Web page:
AustralianSuper, Australia’s biggest pension fund, said it would cut its exposure to stocks and warned of a prolonged economic downturn after it reported a loss for the first time since the 2008 financial crisis.
The A$260bn (US$178bn) fund reported negative annual investment returns of 2.73 per cent in the 12 months to June 30, ending a decade of growth during which the fund returned on average 10 per cent a year.
“After more than 10 years of economic growth our outlook suggests a possible shift from economic expansion to slowdown in the coming years,” chief investment officer Mark Delaney said on Monday.
“In response, we have started to readjust to a more defensive strategy, as conditions become less supportive of growth asset classes such as shares.”
Delaney joins a growing number of economists and financial experts predicting a global recession. Last month, a Financial Times poll of leading academic economists found 70 per cent expected the US to go into recession next year.
Other Australian superannuation funds were likely to follow AustralianSuper, said research group Rainmaker Information, which predicted an average return of minus 2.8 per cent for the year. Australia’s financial year runs from July 1 to June 30.
The last time AustralianSuper lost money for its members was in the 2008-2009 financial year, when the collapse of US investment bank Lehman Brothers precipitated a global financial crash. That year, the average AustralianSuper balance fell 13.3 per cent.
This year’s losses followed a confluence factors — including pandemic supply chain bottlenecks, Russia’s invasion of Ukraine, a global energy crisis and soaring inflation — that have sent equity markets plummeting.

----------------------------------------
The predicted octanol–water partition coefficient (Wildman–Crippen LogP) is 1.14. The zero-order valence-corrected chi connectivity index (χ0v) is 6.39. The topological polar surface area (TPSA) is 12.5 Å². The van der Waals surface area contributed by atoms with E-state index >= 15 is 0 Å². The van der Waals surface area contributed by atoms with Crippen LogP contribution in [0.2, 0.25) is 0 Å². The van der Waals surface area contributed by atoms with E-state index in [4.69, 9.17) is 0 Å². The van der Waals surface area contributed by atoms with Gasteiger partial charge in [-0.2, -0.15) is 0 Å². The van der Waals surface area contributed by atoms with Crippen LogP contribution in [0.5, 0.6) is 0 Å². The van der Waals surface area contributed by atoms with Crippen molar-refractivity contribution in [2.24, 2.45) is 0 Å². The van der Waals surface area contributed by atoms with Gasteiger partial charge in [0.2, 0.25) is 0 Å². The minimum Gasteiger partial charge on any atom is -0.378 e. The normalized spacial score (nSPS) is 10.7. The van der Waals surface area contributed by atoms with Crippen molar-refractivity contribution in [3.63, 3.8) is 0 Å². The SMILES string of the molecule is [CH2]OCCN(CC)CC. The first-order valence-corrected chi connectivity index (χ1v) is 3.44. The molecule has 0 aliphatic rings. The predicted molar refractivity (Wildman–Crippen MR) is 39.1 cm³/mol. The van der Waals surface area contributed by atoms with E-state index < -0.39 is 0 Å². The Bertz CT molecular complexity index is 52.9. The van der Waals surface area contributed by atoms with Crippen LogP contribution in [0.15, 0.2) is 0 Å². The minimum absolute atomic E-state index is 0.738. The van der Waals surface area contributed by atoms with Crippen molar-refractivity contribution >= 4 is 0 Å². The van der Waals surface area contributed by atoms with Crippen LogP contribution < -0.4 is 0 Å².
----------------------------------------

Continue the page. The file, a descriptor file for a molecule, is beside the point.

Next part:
Australia’s S&P/ASX 200 share index was down around 10 per cent on Monday compared with a year ago.
Its superannuation sector is the fifth-biggest pension system in the world, with assets under management of A$3.5tn as the end of 2021, according to Moody’s.
Unlike other pensions systems, the majority of Australian funds are “defined contribution” schemes, meaning they do not provide members with a set income in retirement, as in final salary or defined benefit schemes. That frees them up to invest in riskier assets such as equities, but leaves them more exposed to market movements.
Alex Dunnin, director of research at Rainmaker, said AustralianSuper was “one of the small number of funds that have an uncanny knack of doing well year after year”. But he said recent market falls were too widespread for the fund to avoid losses. Measured from January rather than last July, he said AustralianSuper’s main investment option was down 7 per cent.
He added that AustralianSuper’s fixed income funds had lost even more value than its default investment option, showing bonds were not a “safe haven” in current economic conditions.
“For retirees, who tend to have high weightings to bonds and cash, this is not good news at all,” Dunnin said.
AustralianSuper’s Delaney said the fund’s average balance was still up 9.32 per cent per annum when averaged over 10 years, and warned members against reacting to the poor results. Under the fund’s rules, members are able to determine their own investment options, though the majority opt to remain in the default option.
“In our experience, reacting to short-term market volatility may see members worse off in the long run, and members in or close to retirement should remember they may still be invested for many years to come,” Delaney said.